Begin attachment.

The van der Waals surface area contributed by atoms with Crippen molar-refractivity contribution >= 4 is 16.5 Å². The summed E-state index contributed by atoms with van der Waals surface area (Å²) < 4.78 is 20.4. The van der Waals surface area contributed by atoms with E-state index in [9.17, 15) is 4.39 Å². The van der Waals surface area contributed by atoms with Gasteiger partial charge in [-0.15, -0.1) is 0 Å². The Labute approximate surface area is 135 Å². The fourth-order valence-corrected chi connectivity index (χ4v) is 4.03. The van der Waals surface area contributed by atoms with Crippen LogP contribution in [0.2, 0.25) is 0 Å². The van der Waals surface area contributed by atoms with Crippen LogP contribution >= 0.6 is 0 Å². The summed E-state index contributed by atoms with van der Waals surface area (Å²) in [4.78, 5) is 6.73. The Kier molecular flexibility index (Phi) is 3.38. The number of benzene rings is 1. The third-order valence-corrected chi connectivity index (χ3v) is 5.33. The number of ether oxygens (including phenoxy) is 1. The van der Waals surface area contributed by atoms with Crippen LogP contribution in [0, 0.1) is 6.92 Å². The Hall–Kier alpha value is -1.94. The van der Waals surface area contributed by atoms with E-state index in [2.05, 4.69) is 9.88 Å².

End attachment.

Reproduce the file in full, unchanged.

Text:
The van der Waals surface area contributed by atoms with Crippen molar-refractivity contribution >= 4 is 16.5 Å². The summed E-state index contributed by atoms with van der Waals surface area (Å²) < 4.78 is 20.4. The van der Waals surface area contributed by atoms with E-state index in [9.17, 15) is 4.39 Å². The van der Waals surface area contributed by atoms with Gasteiger partial charge in [-0.15, -0.1) is 0 Å². The Labute approximate surface area is 135 Å². The fourth-order valence-corrected chi connectivity index (χ4v) is 4.03. The van der Waals surface area contributed by atoms with Crippen LogP contribution in [0.2, 0.25) is 0 Å². The van der Waals surface area contributed by atoms with Crippen LogP contribution >= 0.6 is 0 Å². The summed E-state index contributed by atoms with van der Waals surface area (Å²) in [4.78, 5) is 6.73. The Kier molecular flexibility index (Phi) is 3.38. The number of benzene rings is 1. The third-order valence-corrected chi connectivity index (χ3v) is 5.33. The number of ether oxygens (including phenoxy) is 1. The van der Waals surface area contributed by atoms with Crippen LogP contribution in [0, 0.1) is 6.92 Å². The Hall–Kier alpha value is -1.94. The van der Waals surface area contributed by atoms with E-state index in [2.05, 4.69) is 9.88 Å².